Externalities

Ezra Klein quotes Nick Kristof’s “soda tax” column today, citing the cigarette tax as model and also the biggest public health innovation in the last 40 years.

“[It] was the cigarette tax.” Among public health types, that’s an uncontroversial conclusion. But in politics, you’re not supposed to apply the experience in any broad way. For some reason, it’s considered much more dangerous to tax soda than work. But from an economics standpoint, that doesn’t make much sense. You don’t want to tax things that you want people to do more of. Like, say, work. You do want to tax things that you want to discourage, like emitting lots of carbon. Insofar as our society is going to have taxes, best for them to be of the two birds, one stone variety. If we can save lives while we raise revenue, why not give that a try?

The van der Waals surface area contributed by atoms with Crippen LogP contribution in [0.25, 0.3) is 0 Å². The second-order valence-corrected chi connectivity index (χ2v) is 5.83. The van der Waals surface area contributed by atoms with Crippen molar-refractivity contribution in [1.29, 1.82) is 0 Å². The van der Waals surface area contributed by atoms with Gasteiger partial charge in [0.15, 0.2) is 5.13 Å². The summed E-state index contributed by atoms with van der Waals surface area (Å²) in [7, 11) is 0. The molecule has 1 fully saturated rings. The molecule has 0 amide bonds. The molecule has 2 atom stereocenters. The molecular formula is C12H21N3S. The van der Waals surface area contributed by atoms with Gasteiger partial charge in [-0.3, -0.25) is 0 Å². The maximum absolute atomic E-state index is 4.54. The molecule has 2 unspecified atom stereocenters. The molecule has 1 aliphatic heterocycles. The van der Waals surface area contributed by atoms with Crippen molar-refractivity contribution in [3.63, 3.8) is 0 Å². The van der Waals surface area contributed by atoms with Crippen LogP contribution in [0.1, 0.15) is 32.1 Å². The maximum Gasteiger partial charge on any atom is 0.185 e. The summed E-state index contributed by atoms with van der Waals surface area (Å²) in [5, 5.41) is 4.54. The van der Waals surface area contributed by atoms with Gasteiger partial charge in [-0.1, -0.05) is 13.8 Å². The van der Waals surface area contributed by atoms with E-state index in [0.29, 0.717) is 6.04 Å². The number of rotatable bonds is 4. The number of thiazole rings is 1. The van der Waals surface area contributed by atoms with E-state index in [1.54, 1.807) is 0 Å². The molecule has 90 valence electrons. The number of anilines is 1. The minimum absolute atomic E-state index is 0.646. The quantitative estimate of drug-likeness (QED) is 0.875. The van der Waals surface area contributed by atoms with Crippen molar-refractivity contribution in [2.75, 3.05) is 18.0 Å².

I’m in agreement that taxes ought to reflect the public’s best interest, but isn’t it obvious why taxing consumer choice is more dangerous than taxing income? Our society places a great emphasis on the notion of choice and personal liberty, and roughly half of the country is programmed to automatically revolt at any perceived encroachment of their liberty. But, smoking, like emitting carbon, imposes negative externalities on the rest of society, so it isn’t purely a matter of personal choice. It’s arguably one of the greatest shortcomings of free market triumphalism.

More concretely though, it’s a lot easier to account for expected revenue from income than behavioral taxes.

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